Tied With a Bow

By: Lora Leigh
Upon a Midnight Clear


To Carolyn Martin, who knows a thing or two about angels.

Chapter One


The angel came down in the long gallery of the Conciergerie prison, the notorious antechamber to the guillotine.

Stone walls could not keep him out. Stench and darkness offered no deterrent. He was a child of the air, elemental, immortal, one of the First Creation. As long as he did not materialize completely, he could go anywhere.

Cold seeped through the blocked grates and up from the flagstones along with the miasma of human misery. The corridor was alive with sighs and sobs and vermin. In the bloody wake of revolution, the prisons of Paris were filled to bursting with the ci-devant aristocracy and their suspected sympathizers. Few had the money or influence to secure the comforts of a private incarceration, a bed, food, firewood, perhaps a chamber pot. Cells intended for one or two prisoners held four, six, a dozen men, women, and children, packed together on the filthy straw like so many bottles of wine.

In the stone blocks adjoining the exercise yard, some poor soul had scratched BIENVENUE EN ENFER. Welcome to Hell.

But this was not Hell. There were still those here who called on God in their distress. So the angel had come, drawn by a dying mother’s prayer to provide . . .

Not escape, the angel acknowledged. He felt the brush of some unusual emotion, threatening his angelic detachment. Frustration, perhaps.

The children of air were forbidden from interfering directly in worldly affairs. With rare exceptions, humans must work out their own fate, their own salvation. But the angel could offer comfort to ease the woman’s soul from this life to the next.

His frustration—if that’s what it was—deepened. Tonight, solace did not seem enough.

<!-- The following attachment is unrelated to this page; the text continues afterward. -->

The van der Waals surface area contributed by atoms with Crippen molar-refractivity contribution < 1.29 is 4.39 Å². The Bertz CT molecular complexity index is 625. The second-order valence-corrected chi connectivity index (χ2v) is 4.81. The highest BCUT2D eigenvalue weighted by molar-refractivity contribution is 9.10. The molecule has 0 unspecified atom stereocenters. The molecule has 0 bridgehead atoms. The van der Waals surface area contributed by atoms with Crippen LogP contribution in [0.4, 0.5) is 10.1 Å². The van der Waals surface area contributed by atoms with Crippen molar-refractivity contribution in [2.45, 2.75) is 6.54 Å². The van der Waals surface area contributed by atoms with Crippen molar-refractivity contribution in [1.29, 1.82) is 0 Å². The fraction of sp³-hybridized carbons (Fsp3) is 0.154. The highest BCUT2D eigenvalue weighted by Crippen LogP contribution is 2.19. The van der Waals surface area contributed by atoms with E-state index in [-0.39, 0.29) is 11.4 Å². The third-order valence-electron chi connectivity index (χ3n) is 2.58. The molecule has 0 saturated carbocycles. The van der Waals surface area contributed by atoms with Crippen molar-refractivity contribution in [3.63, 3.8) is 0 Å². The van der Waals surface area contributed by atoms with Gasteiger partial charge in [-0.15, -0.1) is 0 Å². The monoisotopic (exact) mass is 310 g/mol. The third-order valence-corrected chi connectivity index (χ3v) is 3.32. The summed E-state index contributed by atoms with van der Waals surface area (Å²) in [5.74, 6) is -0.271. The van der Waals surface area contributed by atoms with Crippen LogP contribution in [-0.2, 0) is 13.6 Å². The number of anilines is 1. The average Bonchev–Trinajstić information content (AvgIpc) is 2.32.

He flexed his shoulders at the admission, feeling a prickle between his shoulder blades. He was an angel of God. Comfort was his stock in trade. It must suffice.

A woman’s hoarse Latin slipped through the bars to hang like frost in the air. “Sancta Maria, Mater Domini nostri, ora pro nobis pec-catoribus.” Holy Mary, Mother of our Lord, pray for us sinners. “Nunc et in hora . . .” A cough. “Et in hora . . .”

More coughing, deep, wracking.

“Lie quiet, Maman.” A girl’s voice, sweet and clear and welcome as water in this dirty hole, speaking the King’s French. “You must save your breath.”

The angel followed the voice through the square iron grate into the cell. Two women—a woman and a girl, rather—huddled on the straw inside. The girl knelt on the brutally cold floor, supporting her mother’s shoulders, trying to ease her breathing.

The child was very pretty, the angel observed dispassionately, with a delicate nose, a heart-shaped faced blunted by a firm, rounded chin, and eyes as blue as an October sky. But it was the mother who had called him here. Citoyenne Solange Blanchard, former Comtesse de Brissac, convent bred and barely thirty.

“Nunc et in hora mortis nostrae,” the comtesse whispered. Now and at the hour of our death.

“Maman, you must rest,” the girl scolded gently. “You need your strength.”

The angel could have told the girl that no amount of rest would make any difference. The infection in the comtesse’s lungs had attacked her already weakened system.

But the girl’s tenderness moved him anyway.

He spread his power over the dying woman like wings, extending over her the peace of the presence of God.

Solange opened her eyes in the darkness, focusing on his face. “An angel,” she whispered. “Come to save us.”

He was hardly surprised that she could see him. She was very near death. “I cannot,” he told her gently.

Must not.

“Save her,” the woman insisted. Her daughter, thirteen-year-old Aimée. “When I am gone, she will be alone.”

The girl chafed her mother’s hands. “Maman, you must not upset yourself.” Doubtless the child believed the comtesse was talking to herself, out of her mind with fever and grief.

The whole country was mad. After centuries of privilege, the Old Regime was paying for its sins of pride and abuse of power. In three short years, the comtesse had been stripped of everything: lands, tithes, and titles. The life of her husband. Their son.

These humans went too far in redressing old wrongs. They had no concept of Heavenly justice, no understanding of divine mercy.

Comfort, the angel reminded himself.

“Your family will be reunited soon,” he assured Solange.

She would be dead by morning. And her daughter would follow, executed within the week, sacrificed to nationalist fervor and bloodlust.

Underneath the familiar flowering of compassion, anger stirred, like a worm at the heart of a rose.

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